Tri-state water war negotiation begins
TALLAHASSEE -- Gov. Charlie Crist launched a scheduled day-long negotiating session over water Monday morning at the governor's mansion with an expression of hope.
During a photo opportunity with Georgia Gov. Sonny Perdue, Alabama Gov. Bob Riley and U.S Interior Secretary Dirk Kempthorne, Kempthorne mentioned that last week his department had worked out an agreement with seven Western states to conserve and share scarce Colorado River water, ending a long, divisive battle.
"So you've got the 'mo' going," Crist quipped. "We should be able to come to an accord."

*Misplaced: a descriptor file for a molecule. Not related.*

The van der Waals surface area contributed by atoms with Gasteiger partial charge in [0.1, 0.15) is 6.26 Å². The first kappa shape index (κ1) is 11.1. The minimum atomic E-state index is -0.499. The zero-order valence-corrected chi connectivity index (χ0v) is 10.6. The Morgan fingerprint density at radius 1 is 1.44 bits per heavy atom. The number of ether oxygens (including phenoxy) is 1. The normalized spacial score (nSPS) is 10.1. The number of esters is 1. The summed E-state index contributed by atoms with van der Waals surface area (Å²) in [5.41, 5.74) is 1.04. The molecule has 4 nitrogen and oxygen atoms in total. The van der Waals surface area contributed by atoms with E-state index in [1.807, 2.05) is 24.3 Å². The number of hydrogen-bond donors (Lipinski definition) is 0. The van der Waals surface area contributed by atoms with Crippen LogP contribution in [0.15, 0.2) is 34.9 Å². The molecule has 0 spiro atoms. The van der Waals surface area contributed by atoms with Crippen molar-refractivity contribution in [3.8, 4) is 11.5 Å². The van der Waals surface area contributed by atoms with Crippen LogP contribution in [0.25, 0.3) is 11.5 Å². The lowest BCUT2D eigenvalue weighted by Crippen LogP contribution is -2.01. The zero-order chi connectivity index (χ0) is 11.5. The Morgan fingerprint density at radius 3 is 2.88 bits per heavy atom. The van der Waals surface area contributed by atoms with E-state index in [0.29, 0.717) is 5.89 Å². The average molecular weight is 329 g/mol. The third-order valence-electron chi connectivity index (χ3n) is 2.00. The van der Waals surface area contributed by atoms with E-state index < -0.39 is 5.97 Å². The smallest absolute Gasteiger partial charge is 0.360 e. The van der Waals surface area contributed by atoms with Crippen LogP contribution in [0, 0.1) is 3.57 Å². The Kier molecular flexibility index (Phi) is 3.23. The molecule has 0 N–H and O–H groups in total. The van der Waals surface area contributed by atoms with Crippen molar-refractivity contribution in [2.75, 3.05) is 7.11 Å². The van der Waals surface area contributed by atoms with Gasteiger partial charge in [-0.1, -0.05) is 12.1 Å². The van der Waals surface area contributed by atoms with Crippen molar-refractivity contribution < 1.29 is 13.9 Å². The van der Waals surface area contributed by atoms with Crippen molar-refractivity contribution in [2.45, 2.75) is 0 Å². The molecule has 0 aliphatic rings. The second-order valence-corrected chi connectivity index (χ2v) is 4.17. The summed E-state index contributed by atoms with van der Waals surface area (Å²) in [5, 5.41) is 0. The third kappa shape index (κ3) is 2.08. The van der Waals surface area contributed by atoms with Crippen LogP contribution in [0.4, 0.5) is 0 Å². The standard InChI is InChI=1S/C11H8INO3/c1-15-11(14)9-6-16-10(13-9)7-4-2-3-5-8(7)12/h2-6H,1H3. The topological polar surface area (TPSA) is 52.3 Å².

"We will accept nothing less," joked Gov. Riley. Perdue, laughing, told Kempthorne, "No pressure!"
Florida, Alabama and Georgia have been fighting for more than 17 years over the water flowing in the Chattahoochee River and Apalachicola River. Urban Atlanta uses that water, flowing out of Lake Lanier, to supply its sprawling growth, while Alabama uses it to cool a nuclear plant that supplies power to most of the state. In Florida, the river flows into Apalachicola Bay, where the amount of fresh water can greatly affect the state of the region's seafood industry.